Speaker: Adam Kortylewski
Deep learning sparked a tremendous increase in the performance of computer vision systems over the past decade. However, Deep Neural Networks (DNNs) are still far from reaching human-level performance at visual recognition tasks. The most important limitation of DNNs is that they fail to give reliable predictions in unseen or adverse viewing conditions, which would not fool a human observer, such as when objects are partially occluded, seen in an unusual pose or context, or in bad weather. This lack of robustness in DNNs is generally acknowledged, but the problem largely remains unsolved.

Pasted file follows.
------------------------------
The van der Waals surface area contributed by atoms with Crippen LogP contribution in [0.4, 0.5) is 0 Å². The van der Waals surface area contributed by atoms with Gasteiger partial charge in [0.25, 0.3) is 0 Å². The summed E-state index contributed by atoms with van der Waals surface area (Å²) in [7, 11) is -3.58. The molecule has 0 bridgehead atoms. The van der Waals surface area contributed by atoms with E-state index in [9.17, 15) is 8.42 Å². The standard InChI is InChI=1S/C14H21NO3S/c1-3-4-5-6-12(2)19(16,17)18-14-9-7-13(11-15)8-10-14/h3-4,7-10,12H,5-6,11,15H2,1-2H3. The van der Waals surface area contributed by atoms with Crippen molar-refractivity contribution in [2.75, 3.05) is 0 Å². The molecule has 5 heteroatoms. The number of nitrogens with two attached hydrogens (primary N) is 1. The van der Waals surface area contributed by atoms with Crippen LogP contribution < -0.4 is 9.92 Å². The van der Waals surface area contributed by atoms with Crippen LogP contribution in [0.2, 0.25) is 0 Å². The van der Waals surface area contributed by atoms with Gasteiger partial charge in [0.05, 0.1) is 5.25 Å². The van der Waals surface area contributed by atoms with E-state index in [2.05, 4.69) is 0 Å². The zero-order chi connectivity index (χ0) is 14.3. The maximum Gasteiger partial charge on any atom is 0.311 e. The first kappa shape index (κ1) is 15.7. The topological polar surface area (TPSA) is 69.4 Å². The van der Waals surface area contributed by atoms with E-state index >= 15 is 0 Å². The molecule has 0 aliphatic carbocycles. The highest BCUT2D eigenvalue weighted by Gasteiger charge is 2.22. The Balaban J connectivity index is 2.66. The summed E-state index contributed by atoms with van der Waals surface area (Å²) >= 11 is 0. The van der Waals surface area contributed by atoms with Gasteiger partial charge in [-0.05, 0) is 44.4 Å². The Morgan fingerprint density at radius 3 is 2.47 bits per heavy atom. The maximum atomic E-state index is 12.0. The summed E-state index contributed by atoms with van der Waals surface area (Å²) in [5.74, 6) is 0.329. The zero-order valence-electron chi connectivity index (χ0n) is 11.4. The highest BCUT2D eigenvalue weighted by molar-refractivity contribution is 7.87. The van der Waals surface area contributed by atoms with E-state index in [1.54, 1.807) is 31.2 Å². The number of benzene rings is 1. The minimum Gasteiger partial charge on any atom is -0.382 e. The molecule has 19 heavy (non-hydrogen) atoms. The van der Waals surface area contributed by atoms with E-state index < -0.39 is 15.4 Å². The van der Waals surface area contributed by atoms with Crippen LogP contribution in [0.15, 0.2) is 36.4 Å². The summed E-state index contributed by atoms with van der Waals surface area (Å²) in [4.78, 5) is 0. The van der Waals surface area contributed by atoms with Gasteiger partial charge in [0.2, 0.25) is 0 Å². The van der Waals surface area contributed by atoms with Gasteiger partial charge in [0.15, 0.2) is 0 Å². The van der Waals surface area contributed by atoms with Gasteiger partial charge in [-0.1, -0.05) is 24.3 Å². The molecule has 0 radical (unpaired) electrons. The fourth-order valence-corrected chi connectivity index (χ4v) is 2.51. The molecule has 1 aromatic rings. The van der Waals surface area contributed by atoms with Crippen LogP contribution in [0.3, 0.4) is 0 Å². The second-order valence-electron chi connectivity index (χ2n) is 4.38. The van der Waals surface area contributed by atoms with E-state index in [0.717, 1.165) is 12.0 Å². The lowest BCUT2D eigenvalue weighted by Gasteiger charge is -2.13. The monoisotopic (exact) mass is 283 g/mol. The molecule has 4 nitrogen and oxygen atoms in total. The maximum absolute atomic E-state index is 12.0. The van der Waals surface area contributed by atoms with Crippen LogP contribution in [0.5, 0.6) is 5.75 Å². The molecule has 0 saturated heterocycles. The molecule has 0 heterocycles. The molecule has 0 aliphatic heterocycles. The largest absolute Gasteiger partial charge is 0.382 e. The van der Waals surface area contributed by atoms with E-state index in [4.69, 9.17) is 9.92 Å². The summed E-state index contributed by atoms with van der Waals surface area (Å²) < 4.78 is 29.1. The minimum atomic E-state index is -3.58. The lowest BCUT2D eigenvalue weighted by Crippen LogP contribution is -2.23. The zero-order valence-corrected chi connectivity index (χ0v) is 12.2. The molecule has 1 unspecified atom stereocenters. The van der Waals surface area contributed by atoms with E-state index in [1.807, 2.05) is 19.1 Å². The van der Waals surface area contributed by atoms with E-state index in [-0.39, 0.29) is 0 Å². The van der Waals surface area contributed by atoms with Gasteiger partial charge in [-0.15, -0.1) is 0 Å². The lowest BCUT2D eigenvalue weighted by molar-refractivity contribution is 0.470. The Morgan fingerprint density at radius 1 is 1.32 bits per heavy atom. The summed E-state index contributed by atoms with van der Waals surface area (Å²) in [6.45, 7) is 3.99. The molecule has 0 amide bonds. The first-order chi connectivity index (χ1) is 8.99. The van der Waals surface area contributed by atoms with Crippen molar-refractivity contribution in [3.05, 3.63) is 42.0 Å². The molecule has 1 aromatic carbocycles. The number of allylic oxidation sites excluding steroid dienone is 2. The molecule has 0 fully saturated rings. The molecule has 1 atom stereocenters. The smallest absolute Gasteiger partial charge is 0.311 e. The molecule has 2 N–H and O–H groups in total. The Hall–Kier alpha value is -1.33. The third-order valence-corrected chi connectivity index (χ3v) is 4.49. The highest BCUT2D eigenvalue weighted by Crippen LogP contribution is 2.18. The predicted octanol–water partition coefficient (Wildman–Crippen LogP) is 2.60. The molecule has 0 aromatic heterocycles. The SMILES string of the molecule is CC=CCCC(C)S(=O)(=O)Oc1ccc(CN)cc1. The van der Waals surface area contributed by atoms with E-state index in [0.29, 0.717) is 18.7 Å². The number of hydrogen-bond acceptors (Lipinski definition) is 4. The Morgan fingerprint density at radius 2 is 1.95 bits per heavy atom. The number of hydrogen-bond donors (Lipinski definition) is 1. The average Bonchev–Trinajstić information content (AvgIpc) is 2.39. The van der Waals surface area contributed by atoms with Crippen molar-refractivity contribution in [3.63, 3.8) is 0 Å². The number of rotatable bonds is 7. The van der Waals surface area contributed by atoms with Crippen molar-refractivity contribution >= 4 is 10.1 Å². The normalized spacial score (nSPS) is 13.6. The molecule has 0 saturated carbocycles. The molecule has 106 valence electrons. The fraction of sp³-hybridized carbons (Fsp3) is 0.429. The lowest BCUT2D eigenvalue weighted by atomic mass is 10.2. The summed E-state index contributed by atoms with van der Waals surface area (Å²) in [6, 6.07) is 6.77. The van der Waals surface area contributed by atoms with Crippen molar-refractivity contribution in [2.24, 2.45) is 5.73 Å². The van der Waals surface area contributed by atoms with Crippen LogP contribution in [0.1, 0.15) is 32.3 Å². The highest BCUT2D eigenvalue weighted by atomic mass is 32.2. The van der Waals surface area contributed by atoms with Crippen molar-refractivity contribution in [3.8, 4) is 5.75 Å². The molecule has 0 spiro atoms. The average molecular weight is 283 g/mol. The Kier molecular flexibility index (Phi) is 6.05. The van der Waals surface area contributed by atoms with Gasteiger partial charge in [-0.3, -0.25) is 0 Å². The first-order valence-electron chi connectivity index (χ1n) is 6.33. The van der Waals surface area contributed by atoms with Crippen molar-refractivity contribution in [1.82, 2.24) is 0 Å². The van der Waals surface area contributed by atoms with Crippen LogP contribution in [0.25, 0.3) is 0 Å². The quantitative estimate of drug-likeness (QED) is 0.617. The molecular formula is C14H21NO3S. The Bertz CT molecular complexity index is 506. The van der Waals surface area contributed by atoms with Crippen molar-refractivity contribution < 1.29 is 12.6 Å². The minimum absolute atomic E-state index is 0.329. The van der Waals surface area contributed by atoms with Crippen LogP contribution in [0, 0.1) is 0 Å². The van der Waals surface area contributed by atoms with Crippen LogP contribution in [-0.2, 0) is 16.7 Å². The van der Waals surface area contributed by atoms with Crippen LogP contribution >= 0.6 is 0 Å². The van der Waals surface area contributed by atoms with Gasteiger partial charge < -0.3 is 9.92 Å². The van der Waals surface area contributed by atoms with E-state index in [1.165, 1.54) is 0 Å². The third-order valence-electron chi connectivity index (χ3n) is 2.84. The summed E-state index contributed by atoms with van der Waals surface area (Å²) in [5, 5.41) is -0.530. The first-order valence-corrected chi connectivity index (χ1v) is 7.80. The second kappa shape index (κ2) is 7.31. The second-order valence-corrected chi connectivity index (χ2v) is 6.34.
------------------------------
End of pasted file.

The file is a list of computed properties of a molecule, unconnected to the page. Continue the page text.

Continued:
In this talk, I will give an overview of the principles underlying my work on building robust deep neural networks for computer vision. My working hypothesis is that vision systems need a causal 3D understanding images by following an analysis-by-synthesis approach. I will discuss a new type of neural network architecture that implements such an approach, and I will show that these generative neural network models are vastly superior to traditional models in terms of robustness, learning efficiency and because they can solve many vision tasks at once. Finally, I will give a brief outlook on current projects of mine and future research directions.